The recent U.S. Supreme Court ruling in Sackett v. EPA appears to settle the question of where water ends and land begins under Section 404 of the federal Clean Water Act (CWA). The ruling that the CWA only covers wetlands with a continuous surface connection to a traditionally navigable waterway has been heralded by farming interests for providing clarity to farmers, presumably on decisions whether to alter wetland features on their lands. However, farmers and landowners should be reminded that wetlands conversion still may carry risks under state and other federal law, and that Sackett should not be taken as an indication that other wetlands protections will not be enforced on wetlands no longer covered by the CWA.
Importantly, the Sackett surface connection rule does not change the federal government’s wetlands policy and regulation authority under the Swampbuster provision of the 1985 Farm Bill. Swampbuster denies eligibility for federal subsidy programs to farmers and landowners who convert wetlands, carving out an exception for wetlands converted prior to 1986. Though the Natural Resources Conservation Service (NCRS) may refer to the Army Corps of Engineers’ Wetlands Delineation Manual (the guidance document on CWA 404 determinations) in its own determinations, the Sackett decision does not restrict NRCS to the “surface connection rule’ when identifying wetlands for purposes of Swampbuster benefit determinations.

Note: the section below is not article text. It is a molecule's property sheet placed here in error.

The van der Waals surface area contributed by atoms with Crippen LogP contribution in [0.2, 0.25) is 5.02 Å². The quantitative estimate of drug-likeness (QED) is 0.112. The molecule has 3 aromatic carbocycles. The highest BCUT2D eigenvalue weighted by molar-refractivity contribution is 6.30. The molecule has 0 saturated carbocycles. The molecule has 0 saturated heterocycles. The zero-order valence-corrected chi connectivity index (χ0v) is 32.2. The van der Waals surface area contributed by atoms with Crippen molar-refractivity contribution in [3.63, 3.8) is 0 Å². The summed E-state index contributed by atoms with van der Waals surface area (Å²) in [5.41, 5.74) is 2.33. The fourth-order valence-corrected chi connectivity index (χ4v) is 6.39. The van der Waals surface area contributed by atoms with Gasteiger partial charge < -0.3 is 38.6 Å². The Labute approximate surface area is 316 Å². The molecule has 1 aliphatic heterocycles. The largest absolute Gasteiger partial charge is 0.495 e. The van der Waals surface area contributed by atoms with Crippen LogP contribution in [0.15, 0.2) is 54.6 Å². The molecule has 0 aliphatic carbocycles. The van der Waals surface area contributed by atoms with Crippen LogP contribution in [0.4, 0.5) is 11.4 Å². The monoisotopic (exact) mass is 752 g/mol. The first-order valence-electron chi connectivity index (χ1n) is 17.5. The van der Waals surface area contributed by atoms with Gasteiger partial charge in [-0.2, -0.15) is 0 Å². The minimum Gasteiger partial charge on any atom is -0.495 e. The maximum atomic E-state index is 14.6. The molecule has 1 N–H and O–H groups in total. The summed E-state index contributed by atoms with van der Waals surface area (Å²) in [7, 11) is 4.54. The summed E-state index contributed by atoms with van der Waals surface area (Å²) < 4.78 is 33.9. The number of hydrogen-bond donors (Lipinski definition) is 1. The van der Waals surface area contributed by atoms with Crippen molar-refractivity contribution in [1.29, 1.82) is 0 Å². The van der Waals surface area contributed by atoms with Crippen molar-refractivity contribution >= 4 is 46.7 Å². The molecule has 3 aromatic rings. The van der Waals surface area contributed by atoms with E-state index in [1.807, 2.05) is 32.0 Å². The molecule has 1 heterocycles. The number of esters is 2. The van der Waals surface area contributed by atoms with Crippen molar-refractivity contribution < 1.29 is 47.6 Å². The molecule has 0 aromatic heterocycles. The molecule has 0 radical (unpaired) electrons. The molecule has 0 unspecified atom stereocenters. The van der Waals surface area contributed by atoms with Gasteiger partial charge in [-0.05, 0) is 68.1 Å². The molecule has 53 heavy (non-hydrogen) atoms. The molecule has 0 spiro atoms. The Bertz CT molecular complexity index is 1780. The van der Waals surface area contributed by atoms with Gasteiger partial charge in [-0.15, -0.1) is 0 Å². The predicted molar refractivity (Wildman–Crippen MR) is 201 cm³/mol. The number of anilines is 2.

NRCS wetlands authority under Swampbuster was recently addressed by the 9th Circuit in Foster v. USDA. The case supports the policy that farmers can apply for reconsideration of wetlands designation, which obligates NRCS to make a new determination.
Additionally, non-CWA wetlands may still benefit from state protections. Most southern states have laws protecting isolated wetlands, though North Carolina recently aligned state wetlands definitions with the new post-Sackett rules (Tennessee has introduced a similar measure). In short, though Sackett will likely result in fewer determinations of wetlands for purposes of CWA 404 permits, the decision should not be taken by farmers as an invitation to self-determine wetland status and the resulting consequences of draining or filling habitually wet areas on their farms.